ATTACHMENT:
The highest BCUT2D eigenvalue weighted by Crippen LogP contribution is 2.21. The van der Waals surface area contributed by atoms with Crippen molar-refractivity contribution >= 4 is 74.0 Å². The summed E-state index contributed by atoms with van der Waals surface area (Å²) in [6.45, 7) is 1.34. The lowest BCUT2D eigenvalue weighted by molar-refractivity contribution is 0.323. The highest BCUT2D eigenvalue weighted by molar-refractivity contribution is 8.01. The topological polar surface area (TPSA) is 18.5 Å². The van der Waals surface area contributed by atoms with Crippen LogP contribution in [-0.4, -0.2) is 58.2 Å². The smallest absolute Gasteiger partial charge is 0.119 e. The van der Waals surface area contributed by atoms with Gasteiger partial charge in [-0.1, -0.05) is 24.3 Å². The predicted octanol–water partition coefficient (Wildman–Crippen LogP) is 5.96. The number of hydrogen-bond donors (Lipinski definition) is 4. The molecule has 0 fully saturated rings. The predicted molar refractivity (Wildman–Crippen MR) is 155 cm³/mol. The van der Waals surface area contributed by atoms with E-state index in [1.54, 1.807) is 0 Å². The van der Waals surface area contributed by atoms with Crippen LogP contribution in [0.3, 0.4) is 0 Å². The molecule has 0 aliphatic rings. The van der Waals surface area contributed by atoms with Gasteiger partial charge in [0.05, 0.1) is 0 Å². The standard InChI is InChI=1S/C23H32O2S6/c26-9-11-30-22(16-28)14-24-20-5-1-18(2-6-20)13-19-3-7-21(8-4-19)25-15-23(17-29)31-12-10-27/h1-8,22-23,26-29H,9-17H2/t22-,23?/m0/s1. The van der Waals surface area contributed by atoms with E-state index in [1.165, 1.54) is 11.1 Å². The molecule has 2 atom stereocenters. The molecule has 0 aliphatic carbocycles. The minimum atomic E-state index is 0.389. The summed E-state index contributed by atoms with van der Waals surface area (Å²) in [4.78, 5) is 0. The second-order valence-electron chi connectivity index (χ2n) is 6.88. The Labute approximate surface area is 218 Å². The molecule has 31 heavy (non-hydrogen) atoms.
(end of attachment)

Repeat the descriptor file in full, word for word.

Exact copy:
The highest BCUT2D eigenvalue weighted by Crippen LogP contribution is 2.21. The van der Waals surface area contributed by atoms with Crippen molar-refractivity contribution >= 4 is 74.0 Å². The summed E-state index contributed by atoms with van der Waals surface area (Å²) in [6.45, 7) is 1.34. The lowest BCUT2D eigenvalue weighted by molar-refractivity contribution is 0.323. The highest BCUT2D eigenvalue weighted by molar-refractivity contribution is 8.01. The topological polar surface area (TPSA) is 18.5 Å². The van der Waals surface area contributed by atoms with Crippen LogP contribution in [-0.4, -0.2) is 58.2 Å². The smallest absolute Gasteiger partial charge is 0.119 e. The van der Waals surface area contributed by atoms with Gasteiger partial charge in [-0.1, -0.05) is 24.3 Å². The predicted octanol–water partition coefficient (Wildman–Crippen LogP) is 5.96. The number of hydrogen-bond donors (Lipinski definition) is 4. The molecule has 0 fully saturated rings. The predicted molar refractivity (Wildman–Crippen MR) is 155 cm³/mol. The van der Waals surface area contributed by atoms with E-state index in [1.54, 1.807) is 0 Å². The van der Waals surface area contributed by atoms with Crippen LogP contribution in [0.3, 0.4) is 0 Å². The molecule has 0 aliphatic rings. The van der Waals surface area contributed by atoms with Gasteiger partial charge in [0.05, 0.1) is 0 Å². The standard InChI is InChI=1S/C23H32O2S6/c26-9-11-30-22(16-28)14-24-20-5-1-18(2-6-20)13-19-3-7-21(8-4-19)25-15-23(17-29)31-12-10-27/h1-8,22-23,26-29H,9-17H2/t22-,23?/m0/s1. The van der Waals surface area contributed by atoms with E-state index in [1.165, 1.54) is 11.1 Å². The molecule has 2 atom stereocenters. The molecule has 0 aliphatic carbocycles. The minimum atomic E-state index is 0.389. The summed E-state index contributed by atoms with van der Waals surface area (Å²) in [4.78, 5) is 0. The second-order valence-electron chi connectivity index (χ2n) is 6.88. The Labute approximate surface area is 218 Å². The molecule has 31 heavy (non-hydrogen) atoms.